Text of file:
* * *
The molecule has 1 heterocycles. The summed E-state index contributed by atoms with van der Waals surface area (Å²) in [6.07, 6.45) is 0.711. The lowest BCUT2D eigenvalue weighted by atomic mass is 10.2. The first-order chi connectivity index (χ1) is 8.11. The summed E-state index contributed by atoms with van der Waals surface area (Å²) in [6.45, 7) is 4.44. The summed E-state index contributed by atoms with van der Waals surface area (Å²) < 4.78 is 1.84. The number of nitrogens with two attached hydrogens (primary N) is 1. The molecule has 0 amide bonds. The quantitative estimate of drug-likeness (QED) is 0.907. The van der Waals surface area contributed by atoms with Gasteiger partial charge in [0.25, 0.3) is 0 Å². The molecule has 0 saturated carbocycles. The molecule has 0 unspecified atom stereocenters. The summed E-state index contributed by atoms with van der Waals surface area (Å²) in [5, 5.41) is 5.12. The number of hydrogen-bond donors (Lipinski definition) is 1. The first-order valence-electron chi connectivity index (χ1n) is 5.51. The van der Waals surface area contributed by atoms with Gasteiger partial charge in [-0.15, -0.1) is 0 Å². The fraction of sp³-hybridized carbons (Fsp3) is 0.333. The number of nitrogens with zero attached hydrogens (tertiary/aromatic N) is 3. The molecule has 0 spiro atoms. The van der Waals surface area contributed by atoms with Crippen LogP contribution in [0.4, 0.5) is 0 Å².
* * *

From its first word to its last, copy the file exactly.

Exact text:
The molecule has 1 heterocycles. The summed E-state index contributed by atoms with van der Waals surface area (Å²) in [6.07, 6.45) is 0.711. The lowest BCUT2D eigenvalue weighted by atomic mass is 10.2. The first-order chi connectivity index (χ1) is 8.11. The summed E-state index contributed by atoms with van der Waals surface area (Å²) in [6.45, 7) is 4.44. The summed E-state index contributed by atoms with van der Waals surface area (Å²) < 4.78 is 1.84. The number of nitrogens with two attached hydrogens (primary N) is 1. The molecule has 0 amide bonds. The quantitative estimate of drug-likeness (QED) is 0.907. The van der Waals surface area contributed by atoms with Gasteiger partial charge in [0.25, 0.3) is 0 Å². The molecule has 0 saturated carbocycles. The molecule has 0 unspecified atom stereocenters. The summed E-state index contributed by atoms with van der Waals surface area (Å²) in [5, 5.41) is 5.12. The number of hydrogen-bond donors (Lipinski definition) is 1. The first-order valence-electron chi connectivity index (χ1n) is 5.51. The van der Waals surface area contributed by atoms with Gasteiger partial charge in [-0.15, -0.1) is 0 Å². The fraction of sp³-hybridized carbons (Fsp3) is 0.333. The number of nitrogens with zero attached hydrogens (tertiary/aromatic N) is 3. The molecule has 0 spiro atoms. The van der Waals surface area contributed by atoms with Crippen LogP contribution in [0.4, 0.5) is 0 Å².